Where they exist, notification systems have slight differences, price being one of them. Whereas some member states (e.g. France, Germany, Portugal) do not charge notification fees, others like Belgium and Italy charge around €200 per product. In Spain this price depends on where the notifying company is based, ranging from no fees in certain regions, to up to €200 in other autonomous communities. However, if the notifier is based within the EU but outside the Spanish territory, fees climb up to almost €1,000 per product, which can make a difference given the large product portfolio many food supplements companies have.

How new Regulation aims to solve these differences

The Regulation introduces several new mechanisms to promote the free movement of goods, therefore making it easier for companies to sell their products across the entire Europe.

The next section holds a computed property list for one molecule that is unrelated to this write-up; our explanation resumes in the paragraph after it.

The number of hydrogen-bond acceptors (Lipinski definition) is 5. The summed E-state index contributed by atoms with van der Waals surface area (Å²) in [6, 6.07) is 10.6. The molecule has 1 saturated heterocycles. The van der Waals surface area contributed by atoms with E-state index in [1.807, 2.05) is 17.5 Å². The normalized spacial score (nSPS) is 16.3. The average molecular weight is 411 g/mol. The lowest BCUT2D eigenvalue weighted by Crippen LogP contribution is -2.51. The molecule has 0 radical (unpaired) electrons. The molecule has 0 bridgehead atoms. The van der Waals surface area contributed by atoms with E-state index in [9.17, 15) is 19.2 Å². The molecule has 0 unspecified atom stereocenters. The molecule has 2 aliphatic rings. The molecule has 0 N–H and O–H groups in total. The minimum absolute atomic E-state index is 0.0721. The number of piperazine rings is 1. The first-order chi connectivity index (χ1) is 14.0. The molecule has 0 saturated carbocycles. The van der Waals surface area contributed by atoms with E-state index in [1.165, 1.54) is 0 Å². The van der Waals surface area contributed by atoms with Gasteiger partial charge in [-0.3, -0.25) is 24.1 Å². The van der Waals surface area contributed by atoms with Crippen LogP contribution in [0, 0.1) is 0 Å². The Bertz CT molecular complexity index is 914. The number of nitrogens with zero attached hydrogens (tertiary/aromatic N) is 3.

It aims at easing administrative procedures by introducing the Mutual Recognition Declaration, a voluntary self-declaration of current lawful marketing of products in a different EU country. The law also elaborates on the procedure by which a Member State can evaluate whether goods are being legally marketed in another Member State and establishes that the economic operator involved shall maintain its right to market the goods in question in that country throughout the duration of the process. It also establishes a problem-solving procedure, SOLVIT (10), which consists on a non-judicial mechanism to resolve conflicts between individuals or businesses and member states.